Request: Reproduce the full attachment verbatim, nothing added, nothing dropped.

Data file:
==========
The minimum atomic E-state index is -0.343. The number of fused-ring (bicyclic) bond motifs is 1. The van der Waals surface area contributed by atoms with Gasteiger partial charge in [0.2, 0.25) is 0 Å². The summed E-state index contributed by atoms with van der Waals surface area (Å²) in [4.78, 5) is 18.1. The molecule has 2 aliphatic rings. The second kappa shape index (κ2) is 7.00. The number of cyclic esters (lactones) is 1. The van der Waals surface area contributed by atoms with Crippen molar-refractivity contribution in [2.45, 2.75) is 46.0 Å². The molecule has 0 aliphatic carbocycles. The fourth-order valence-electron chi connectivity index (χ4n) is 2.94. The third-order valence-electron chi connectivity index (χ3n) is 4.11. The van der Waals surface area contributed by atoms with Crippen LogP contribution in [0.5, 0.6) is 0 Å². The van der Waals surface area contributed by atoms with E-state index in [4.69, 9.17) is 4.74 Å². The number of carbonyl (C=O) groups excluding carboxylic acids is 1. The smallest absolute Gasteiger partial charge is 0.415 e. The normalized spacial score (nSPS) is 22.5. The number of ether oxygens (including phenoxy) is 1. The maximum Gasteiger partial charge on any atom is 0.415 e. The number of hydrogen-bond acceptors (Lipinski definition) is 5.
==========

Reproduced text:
The minimum atomic E-state index is -0.343. The number of fused-ring (bicyclic) bond motifs is 1. The van der Waals surface area contributed by atoms with Gasteiger partial charge in [0.2, 0.25) is 0 Å². The summed E-state index contributed by atoms with van der Waals surface area (Å²) in [4.78, 5) is 18.1. The molecule has 2 aliphatic rings. The second kappa shape index (κ2) is 7.00. The number of cyclic esters (lactones) is 1. The van der Waals surface area contributed by atoms with Crippen molar-refractivity contribution in [2.45, 2.75) is 46.0 Å². The molecule has 0 aliphatic carbocycles. The fourth-order valence-electron chi connectivity index (χ4n) is 2.94. The third-order valence-electron chi connectivity index (χ3n) is 4.11. The van der Waals surface area contributed by atoms with Crippen LogP contribution in [0.5, 0.6) is 0 Å². The van der Waals surface area contributed by atoms with E-state index in [4.69, 9.17) is 4.74 Å². The number of carbonyl (C=O) groups excluding carboxylic acids is 1. The smallest absolute Gasteiger partial charge is 0.415 e. The normalized spacial score (nSPS) is 22.5. The number of ether oxygens (including phenoxy) is 1. The maximum Gasteiger partial charge on any atom is 0.415 e. The number of hydrogen-bond acceptors (Lipinski definition) is 5.